So what should organisations do? Waste time chasing thousands of vulnerabilities to avoid any possibility of a data breach? It’s an overwhelming ultimatum.

Invicti’s founder Ferruh Mavituna came from a penetration testing and security consulting background, so he understood these challenges. He used his pattern matching intuition from his penetration testing background and applied it to a tool that analyses vulnerabilities in a non-malicious way. It was the dawn of Proof-Based Scanning.

“That’s what Invicti started building from the very beginning, in 2006. Ferruh built a platform that is able to show potential breaches, a proof of concept, and then provide actionable results to support remediation."

Going back to the idea of 1,000 vulnerabilities, Ralls explains that automated Proof-Based Scanning sends the vulnerability straight to a developer and security teams don’t even need to look at it.

"This process can be fine-tuned but the fundamental point is that teams are not wasting 1,000 hours manually looking for vulnerabilities that could be exploited, and flagging false positives. There may be a small fraction that are not confirmed by perfect scanning, but now the team may only need to check 50 vulnerabilities rather than 1,000.”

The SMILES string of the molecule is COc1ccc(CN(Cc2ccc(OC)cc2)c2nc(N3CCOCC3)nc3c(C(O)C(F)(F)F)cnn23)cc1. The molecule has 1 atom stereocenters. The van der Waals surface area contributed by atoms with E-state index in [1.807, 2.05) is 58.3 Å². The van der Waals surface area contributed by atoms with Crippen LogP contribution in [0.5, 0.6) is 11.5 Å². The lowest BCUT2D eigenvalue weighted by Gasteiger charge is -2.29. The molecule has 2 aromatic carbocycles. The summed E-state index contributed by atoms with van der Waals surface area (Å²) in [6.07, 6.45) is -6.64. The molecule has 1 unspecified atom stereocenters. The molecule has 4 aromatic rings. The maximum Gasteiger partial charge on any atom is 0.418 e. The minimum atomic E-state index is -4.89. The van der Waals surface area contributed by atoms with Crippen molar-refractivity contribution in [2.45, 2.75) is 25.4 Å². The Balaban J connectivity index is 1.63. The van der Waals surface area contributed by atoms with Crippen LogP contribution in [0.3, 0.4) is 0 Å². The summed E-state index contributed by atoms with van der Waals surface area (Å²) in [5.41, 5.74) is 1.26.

Accuracy is key to automated and manual scanning, and Invicti focuses on improving the accuracy of its results every day. In addition, the company ensures its products can test for the latest zero-day and new class vulnerabilities, and the company passes everything through its security engineers to confirm vulnerabilities. 

“We’ve logged this data since 2015 since we launched the hosted version of our product. There’s more than 500,000 evaluated vulnerabilities and less than 0.02% confirmed vulnerabilities turned out to be false positives. That’s less than one in 5,000. Think about the relationship between security teams and developers: if developers only receive false positives from the security team twice a year, that’s going to create a more harmonious relationship and save a lot more time.”

How much time? Try around 10,000 hours per year, resulting in savings of approximately half a million dollars. In addition, security analysts and engineers can be deployed to more essential tasks - and Ralls says there’s no substitute for the intelligence and intuition that a security professional can bring.

“What’s rewarding is when security staff can focus on more sophisticated work like protection from attacks, spending time with end users, or educating developers on security."

"There are so many opportunities for security teams to drive tangible security improvements. Still, the reality today is too much of their time is tied up in making sure the tools they use are accurate. Organisations pay good money for those tools - and they should be accurate.”